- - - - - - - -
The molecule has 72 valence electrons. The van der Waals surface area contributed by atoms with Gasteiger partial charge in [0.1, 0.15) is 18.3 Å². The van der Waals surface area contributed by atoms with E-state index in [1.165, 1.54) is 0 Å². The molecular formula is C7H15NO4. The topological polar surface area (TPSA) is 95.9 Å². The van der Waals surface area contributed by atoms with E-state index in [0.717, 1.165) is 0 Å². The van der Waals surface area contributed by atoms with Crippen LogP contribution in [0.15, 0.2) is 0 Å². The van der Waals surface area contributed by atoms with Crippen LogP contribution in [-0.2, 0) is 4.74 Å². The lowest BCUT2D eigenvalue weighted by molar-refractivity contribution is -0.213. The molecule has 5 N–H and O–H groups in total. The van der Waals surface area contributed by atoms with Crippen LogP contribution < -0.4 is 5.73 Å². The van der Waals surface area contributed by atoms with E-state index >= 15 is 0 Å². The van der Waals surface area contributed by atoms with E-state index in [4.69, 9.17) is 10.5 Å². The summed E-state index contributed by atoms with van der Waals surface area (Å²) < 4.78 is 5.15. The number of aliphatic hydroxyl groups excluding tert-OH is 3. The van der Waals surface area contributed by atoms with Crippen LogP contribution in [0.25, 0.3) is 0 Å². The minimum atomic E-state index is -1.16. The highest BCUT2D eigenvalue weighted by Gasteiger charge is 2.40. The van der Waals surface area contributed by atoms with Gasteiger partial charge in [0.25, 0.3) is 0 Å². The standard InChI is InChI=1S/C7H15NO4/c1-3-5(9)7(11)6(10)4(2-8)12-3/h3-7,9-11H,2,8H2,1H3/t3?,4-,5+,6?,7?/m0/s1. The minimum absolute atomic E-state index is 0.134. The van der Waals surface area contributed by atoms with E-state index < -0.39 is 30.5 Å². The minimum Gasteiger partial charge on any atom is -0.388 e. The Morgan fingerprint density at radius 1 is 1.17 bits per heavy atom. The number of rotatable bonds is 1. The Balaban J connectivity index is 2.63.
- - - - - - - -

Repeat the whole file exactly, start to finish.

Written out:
The molecule has 72 valence electrons. The van der Waals surface area contributed by atoms with Gasteiger partial charge in [0.1, 0.15) is 18.3 Å². The van der Waals surface area contributed by atoms with E-state index in [1.165, 1.54) is 0 Å². The molecular formula is C7H15NO4. The topological polar surface area (TPSA) is 95.9 Å². The van der Waals surface area contributed by atoms with E-state index in [0.717, 1.165) is 0 Å². The van der Waals surface area contributed by atoms with Crippen LogP contribution in [0.15, 0.2) is 0 Å². The van der Waals surface area contributed by atoms with Crippen LogP contribution in [-0.2, 0) is 4.74 Å². The lowest BCUT2D eigenvalue weighted by molar-refractivity contribution is -0.213. The molecule has 5 N–H and O–H groups in total. The van der Waals surface area contributed by atoms with Crippen LogP contribution < -0.4 is 5.73 Å². The van der Waals surface area contributed by atoms with E-state index >= 15 is 0 Å². The van der Waals surface area contributed by atoms with E-state index in [4.69, 9.17) is 10.5 Å². The summed E-state index contributed by atoms with van der Waals surface area (Å²) < 4.78 is 5.15. The number of aliphatic hydroxyl groups excluding tert-OH is 3. The van der Waals surface area contributed by atoms with Crippen LogP contribution in [0.25, 0.3) is 0 Å². The minimum atomic E-state index is -1.16. The highest BCUT2D eigenvalue weighted by Gasteiger charge is 2.40. The van der Waals surface area contributed by atoms with Gasteiger partial charge in [0.25, 0.3) is 0 Å². The standard InChI is InChI=1S/C7H15NO4/c1-3-5(9)7(11)6(10)4(2-8)12-3/h3-7,9-11H,2,8H2,1H3/t3?,4-,5+,6?,7?/m0/s1. The minimum absolute atomic E-state index is 0.134. The van der Waals surface area contributed by atoms with E-state index < -0.39 is 30.5 Å². The minimum Gasteiger partial charge on any atom is -0.388 e. The Morgan fingerprint density at radius 1 is 1.17 bits per heavy atom. The number of rotatable bonds is 1. The Balaban J connectivity index is 2.63.